Tuesday, January 29, 2008

Prisoners 'on hunger strike for a fair trial'

Prisoners 'on hunger strike for a fair trial'

By sara sami
Published: 29th January 2008

SEVERAL prisoners detained following violent clashes between demonstrators and police last month have allegedly gone on hunger strike, human rights activists said yesterday.
Bahrain Human Rights Society (BHRS) assistant secretary-general Dr Abdulla Al Deerazi said the men had taken the action in protest at the conditions they were being held in and to highlight their demand for fair trials.

However, Interior Ministry officials later said they were unaware of the hunger strike as well as reports that two detainees had been admitted to hospital after passing out in custody.
"We heard from families of the detainees that the rioters have gone on a hunger strike because they believe that they will not be given a fair trial," said Dr Al Deerazi.

"They are objecting to their conditions in their cells and to the abuse they are being put through in custody, according to their families' claims to the society."

Dr Al Deerazi said some of the prisoners are said to have been on hunger strike for around a week.

He said he had heard reports that two detainees had been taken to the hospital yesterday after passing out in custody, but was unable to validate them.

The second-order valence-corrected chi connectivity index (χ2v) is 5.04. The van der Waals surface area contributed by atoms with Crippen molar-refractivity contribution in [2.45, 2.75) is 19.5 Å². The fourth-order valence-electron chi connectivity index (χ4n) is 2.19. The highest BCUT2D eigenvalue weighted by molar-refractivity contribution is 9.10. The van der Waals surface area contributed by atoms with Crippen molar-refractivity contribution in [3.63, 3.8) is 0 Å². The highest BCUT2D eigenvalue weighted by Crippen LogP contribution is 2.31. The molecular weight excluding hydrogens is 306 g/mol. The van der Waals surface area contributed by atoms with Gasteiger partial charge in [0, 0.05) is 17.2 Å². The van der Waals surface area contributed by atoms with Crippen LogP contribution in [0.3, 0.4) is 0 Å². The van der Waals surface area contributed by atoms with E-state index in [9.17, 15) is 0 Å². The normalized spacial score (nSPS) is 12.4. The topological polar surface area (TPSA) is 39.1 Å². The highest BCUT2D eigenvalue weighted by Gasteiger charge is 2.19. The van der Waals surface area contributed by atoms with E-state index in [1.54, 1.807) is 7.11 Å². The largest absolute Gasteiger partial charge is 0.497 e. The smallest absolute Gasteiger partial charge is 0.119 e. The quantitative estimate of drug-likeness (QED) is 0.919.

"We are worried about their conditions and we hope they are being given proper medical examinations and regular check-ups," said Mr Al Deerazi.

The suspects earlier claimed they had been abused in custody, but police have repeatedly denied the allegations, describing them as "groundless".

Interior Ministry assistant under-secretary for legal affairs Colonel Mohammad Buhamood has said anyone alleging abuse was examined by a forensic doctor and medical tests showed none of the detainees had been tortured.

The BHRS was also given permission to visit the men in jail, where they are being held while awaiting trial.

Dr Al Deerazi revealed prosecutors have told BHRS officials they will not be allowed to take
doctors with them during their visits, which he said was contradictory to an earlier agreement.
"If they really claim that the detainees have not been tortured or abused then why aren't we allowed to take doctors to examine them?"

Dr Al Deerazi said officials were still hoping to persuade prosecutors to allow them to take doctors with them, but said any further delay would render the investigation of torture allegations impossible.